If you choose to go back to school, you are not alone. A significant number of adults are currently enrolled in some kind of educational program in order to make their lives or careers more rewarding.
As graduate education has changed over the past thirty years, the number of part-time graduate programs has increased. Traditionally, graduate programs were completed by full-time students. Graduate schools instituted residence requirements, demanding that students take a full course load for a certain number of consecutive semesters. It was felt that total immersion in the field of study and extensive interaction with the faculty were necessary to achieve mastery of an academic area.
In most academic Ph.D. programs as well as many health-care fields, this is still the only approach. However, many other programs now admit part-time students or allow a portion of the requirements to be completed on a part-time basis. Professional schools are more likely to allow part-time study because many students work full-time in the field and pursue their degree in order to enhance their career credentials. Other applicants choose part-time study because of financial considerations. By continuing to work full-time while attending school, they take fewer economic risks.
Part-time programs vary considerably in quality and admissions standards. When evaluating a part-time program, use the same criteria you would use in judging the reputation of any graduate program. Some schools use more adjunct faculty members with weaker academic training for their night and weekend courses and this could lower the quality of the program; however, adjunct lecturers often have excellent experiential knowledge. Admissions standards may be lower for a part-time program than for an equivalent full-time program at the same school, but, again, your fellow students in the part-time program may be practicing in the field and may have much to add to class discussions. Another concern is placement opportunities upon completion of the program. Some schools may not offer placement services to part-time students, and many employers do not value part-time training as highly as a full-time education. However, if a part-time program is the best option for you, do not hesitate to enroll after carefully researching available programs.
If you are an international student, you will follow the same application procedures as other graduate school applicants. However, you will have to meet additional requirements.
Since your success as a graduate student will depend on your ability to understand, write, read, and speak English, if English is not your native language, you will be required to take the Test of English as a Foreign Language (TOEFL), or a similar test. Some schools will waive the language test requirement, however, if you have a degree from a college or university in a country where the native language is English or if you have studied two or more years in an undergraduate or graduate program in a country where the native language is English. As for all other tests, score requirements vary, but some schools admit students with lower scores on the condition that they enroll in an intensive English program before or during their graduate study. You should ask each school or department about its policies.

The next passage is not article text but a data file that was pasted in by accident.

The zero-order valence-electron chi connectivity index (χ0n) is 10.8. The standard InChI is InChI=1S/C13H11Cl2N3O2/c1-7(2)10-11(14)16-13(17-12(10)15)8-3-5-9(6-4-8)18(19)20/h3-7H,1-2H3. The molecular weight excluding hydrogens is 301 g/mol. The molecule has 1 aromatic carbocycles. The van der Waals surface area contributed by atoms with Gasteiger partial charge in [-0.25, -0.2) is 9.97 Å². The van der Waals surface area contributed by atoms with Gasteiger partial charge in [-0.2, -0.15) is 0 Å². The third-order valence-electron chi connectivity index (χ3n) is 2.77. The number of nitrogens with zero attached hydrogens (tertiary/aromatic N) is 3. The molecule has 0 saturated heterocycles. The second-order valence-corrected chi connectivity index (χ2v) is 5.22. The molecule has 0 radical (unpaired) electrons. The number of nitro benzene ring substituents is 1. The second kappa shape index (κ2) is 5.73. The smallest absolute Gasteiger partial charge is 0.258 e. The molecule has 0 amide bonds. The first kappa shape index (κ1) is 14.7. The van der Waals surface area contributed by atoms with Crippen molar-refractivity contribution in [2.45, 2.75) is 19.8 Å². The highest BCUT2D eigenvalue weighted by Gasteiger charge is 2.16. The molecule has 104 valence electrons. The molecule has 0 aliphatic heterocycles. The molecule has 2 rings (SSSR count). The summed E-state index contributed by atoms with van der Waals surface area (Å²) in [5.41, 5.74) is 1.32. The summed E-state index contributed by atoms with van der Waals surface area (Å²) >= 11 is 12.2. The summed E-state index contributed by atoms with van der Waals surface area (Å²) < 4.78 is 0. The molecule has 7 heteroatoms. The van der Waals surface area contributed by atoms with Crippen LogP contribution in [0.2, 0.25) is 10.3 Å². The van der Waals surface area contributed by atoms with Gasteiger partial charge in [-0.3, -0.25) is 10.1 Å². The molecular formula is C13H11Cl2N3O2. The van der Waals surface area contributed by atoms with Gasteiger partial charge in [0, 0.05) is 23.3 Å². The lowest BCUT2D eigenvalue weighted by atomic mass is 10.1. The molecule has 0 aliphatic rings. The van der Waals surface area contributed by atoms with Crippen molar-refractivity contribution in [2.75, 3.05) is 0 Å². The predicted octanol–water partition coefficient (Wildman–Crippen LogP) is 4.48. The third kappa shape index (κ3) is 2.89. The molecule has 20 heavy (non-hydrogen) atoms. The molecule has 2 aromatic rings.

In addition to scores on your English test, or proof of competence in English, your formal application must be accompanied by a certified English translation of your academic transcripts. You may also be required to submit records of immunization and certain health certificates as well as documented evidence of financial support at the time of application. However, since you may apply for financial assistance from graduate schools as well as other sources, some institutions require evidence of financial support only as the last step in your formal admittance and may grant you conditional acceptance first.
Once you have been formally admitted into a graduate program and have submitted evidence of your source or sources of financial support, the school will send you Form 1-20 or Form lAP-66, Certificate of Eligibility for Non-Immigrant Status. You must present this document, along with a passport from your own government, and evidence of financial support (some schools will require evidence of support for the entire course of study, while others require evidence of support only for the first year of study, if there is also documentation to show reasonable expectation of continued support) to a U.S. embassy or consulate to obtain an international student visa (F-1 with the Form 1-20 or J-1 with the Form lAP-66).
Your own government may have other requirements you must meet to study in the United States. Be sure to investigate those requirements as well.
When you arrive on your American college campus, you will want to contact the international student advisor. This person's job is to help international students in their academic and social adjustment. The advisor often coordinates special orientation programs for new students, which may consist of lectures on American culture, intensive language instruction, campus tours, academic placement examinations, and visits to places of cultural interest in the community. This advisor will also help you with travel and employment questions as well as financial concerns and will keep copies of your visa documents on file, which is required by U.S. immigration law.
A number of nonprofit educational organizations are available throughout the world to assist international students in planning graduate study in the United States. To learn how to contact these organizations for detailed information, write to the U.S. embassy in your country.
Jane E. Levy
Senior Associate Director
University Career Center
Elinor R. Workman
from: Peterson's Guide to Graduate and Professional Programs: An Overview 2002